I have a bit of a confession to make: I am not entirely sure what the Better Business Bureau (BBB) does. Well, at least I didn’t know until I spoke to Michael Schneider last week.
Schneider is CEO of Service, a one-year-old company that aims to give users a customer service experience that is respectful of their time. While Service may be the new kid on the block, especially compared to market incumbent BBB, it has accrued almost $4 million in seed funding from a handful of Silicon Valley Venture Capital firms — the same firms that have invested in companies like AirBnb, SpaceX, Uber, and more. So I asked myself: what exactly do these VC firms see in Service that they saw in other successful startups?
After speaking with Schneider the answer was clear, and it had something to do with Service’s potential to disrupt the customer service industry as a whole. Allow me to elaborate.
Like many other entrepreneurs, Schneider established the idea for his venture when attempting to alleviate a personal pain point. Sick of calling 800 numbers, navigating various phone trees, and suffering through phone transfers that resulted in hours of repeated dialogue, Schneider decided to shake up the customer service industry with a new mobile app. Enter the aptly named “Service,” stage left.
Service began in June 2015 and focused on the consumer side of customer service. The idea was simple: create a customer service process that was respectful of people’s time. To accomplish this goal, Schneider and his team used an x-factor largely absent across the customer service industry: newer technology.
Seriously, think about it: when was the last time there were any innovations in the customer service industry? If people are creating interactive tattoos that control cell phones, why on earth am I waiting over an hour to correct a mischarge on my internet bill?
Hardly any innovations have hit the customer service industry, but Service app is changing the game Tweet This
This apparent disconnect between technology and customer service has opened the door for Service. Now, when a customer has a complaint about a business, he or she can turn to Service and solve the problem in one minute. The process goes something like this: To start, you push a button and are greeted by a bot. The bot asks you the name of the company with which you have a problem, and then suggests concerns you may be having based off common issues customers have had with said company. If you’re having issues with an airline, they’ll ask for a copy of your itinerary, and if you’re having issues with Amazon, they’ll ask for a copy of your receipt. Then, based off your answer, Service asks what would remedy the situation (which is also based off of Service’s experience). Finally, the team at Service goes to work for you while you sit back and contemplate how to best spend all your newfound free time.
The benefits that Service provides to consumers are apparent: the app alleviates headaches and eliminates time wasted dealing with incompetent and insincere customer service representatives. In Schneider’s words, “The whole process goes from an unknown black hole that is deeply disrespectful of your time as a consumer, to under one minute.” So, it should come as no surprise when he describes his app as a “game changer.”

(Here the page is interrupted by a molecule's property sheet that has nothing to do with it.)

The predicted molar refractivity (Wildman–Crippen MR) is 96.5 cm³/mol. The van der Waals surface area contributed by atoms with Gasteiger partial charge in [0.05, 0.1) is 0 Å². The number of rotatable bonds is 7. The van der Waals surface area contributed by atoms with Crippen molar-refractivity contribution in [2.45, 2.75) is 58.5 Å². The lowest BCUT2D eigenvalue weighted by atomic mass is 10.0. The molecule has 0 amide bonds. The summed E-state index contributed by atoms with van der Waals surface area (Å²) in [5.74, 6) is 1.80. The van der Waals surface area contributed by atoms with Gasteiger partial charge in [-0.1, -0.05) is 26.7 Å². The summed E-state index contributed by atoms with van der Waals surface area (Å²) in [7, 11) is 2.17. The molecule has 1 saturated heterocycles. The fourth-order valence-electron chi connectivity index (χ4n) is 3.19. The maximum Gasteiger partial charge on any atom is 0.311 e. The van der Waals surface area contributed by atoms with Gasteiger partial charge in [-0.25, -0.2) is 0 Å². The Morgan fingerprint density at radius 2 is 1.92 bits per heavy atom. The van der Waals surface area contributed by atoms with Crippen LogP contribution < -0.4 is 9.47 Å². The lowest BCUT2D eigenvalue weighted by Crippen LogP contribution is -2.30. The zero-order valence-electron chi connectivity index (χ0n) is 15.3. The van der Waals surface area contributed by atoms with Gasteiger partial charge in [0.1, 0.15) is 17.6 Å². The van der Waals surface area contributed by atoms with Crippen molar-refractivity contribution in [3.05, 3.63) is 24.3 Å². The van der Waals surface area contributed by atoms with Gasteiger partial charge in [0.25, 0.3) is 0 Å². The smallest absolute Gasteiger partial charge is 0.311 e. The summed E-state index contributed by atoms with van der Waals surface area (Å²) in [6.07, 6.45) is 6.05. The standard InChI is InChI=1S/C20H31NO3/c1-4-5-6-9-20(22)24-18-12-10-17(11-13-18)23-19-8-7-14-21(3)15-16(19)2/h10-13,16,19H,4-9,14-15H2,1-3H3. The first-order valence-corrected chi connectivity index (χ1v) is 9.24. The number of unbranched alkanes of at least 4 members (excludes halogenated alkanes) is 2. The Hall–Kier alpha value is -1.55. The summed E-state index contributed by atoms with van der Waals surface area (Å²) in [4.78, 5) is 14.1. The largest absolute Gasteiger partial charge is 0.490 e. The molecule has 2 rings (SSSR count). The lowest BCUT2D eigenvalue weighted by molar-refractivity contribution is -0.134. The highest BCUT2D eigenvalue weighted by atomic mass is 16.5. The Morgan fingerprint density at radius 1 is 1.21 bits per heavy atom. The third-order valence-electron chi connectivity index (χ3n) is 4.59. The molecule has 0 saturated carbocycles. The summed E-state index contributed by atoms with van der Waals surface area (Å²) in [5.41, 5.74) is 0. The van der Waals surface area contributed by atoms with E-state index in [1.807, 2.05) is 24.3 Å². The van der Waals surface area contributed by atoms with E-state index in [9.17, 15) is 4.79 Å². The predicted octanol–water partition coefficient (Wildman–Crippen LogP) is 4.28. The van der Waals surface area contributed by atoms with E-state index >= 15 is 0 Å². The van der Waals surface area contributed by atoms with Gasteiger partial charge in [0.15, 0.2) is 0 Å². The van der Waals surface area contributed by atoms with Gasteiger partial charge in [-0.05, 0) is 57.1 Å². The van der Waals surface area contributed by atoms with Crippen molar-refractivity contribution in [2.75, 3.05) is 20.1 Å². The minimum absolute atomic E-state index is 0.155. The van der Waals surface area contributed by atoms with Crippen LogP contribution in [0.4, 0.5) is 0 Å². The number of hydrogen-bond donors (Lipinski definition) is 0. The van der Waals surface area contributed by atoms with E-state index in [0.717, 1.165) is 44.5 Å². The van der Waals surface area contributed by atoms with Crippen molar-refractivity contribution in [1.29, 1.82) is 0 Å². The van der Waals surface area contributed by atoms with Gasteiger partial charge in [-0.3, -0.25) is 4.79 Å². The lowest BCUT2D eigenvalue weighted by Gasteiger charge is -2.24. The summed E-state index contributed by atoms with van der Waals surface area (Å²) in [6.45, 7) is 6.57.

On the business side, Service is also changing the game, but these changes aren’t as glaring as they are on the consumer side. “For small or large businesses we’re doing a lot of things for them,” says Schneider. “We are calming their customers down, we are listening to them, and we are working to broker fair resolutions often avoiding cancellations or giving a restaurant another chance.” While seemingly intangible, these benefits are perhaps just the tip of the iceberg for Service, which is still developing its platform in an attempt to help businesses directly. Rather than act as a third party, Schneider and team want to offer businesses sensible tools that are easy to implement, make customers happy, and help businesses save money.
I asked Schneider to elaborate on what exactly these business services will be, but unfortunately he was unable to tell me specifics, since most of what they are working on is not yet public. Schneider did tell me, however, that some businesses have approached Service wanting to put Service’s green bell logo on the bottom of receipts to let customers know that there is a friendly, neutral third party available to solve issues.
And, perhaps, this is where Service’s greatest potential lies. As the social media age continues to evolve, and as kids increasingly sit behind their keyboards for hours on end, the ability to allow instantaneous feedback and receive immediate results will become increasingly important.
A world in which kids see a green bell logo on every receipt or in every storefront isn’t so inconceivable – especially considering young adults like myself are unfamiliar with the Better Business Bureau’s services. And when you consider the technological innovations that have altered industries as a whole, it appears Service isn’t far from a customer service takeover.
I guess, in the end, the fact I was unfamiliar with BBB is irrelevant, because it appears as though Service is poised to become a customer service incumbent of its own. The only question that remains is: can anybody stop them?
Interested in startup apps like Service and want to know more about how they raise capital to scale? Our startup funding page can help you out.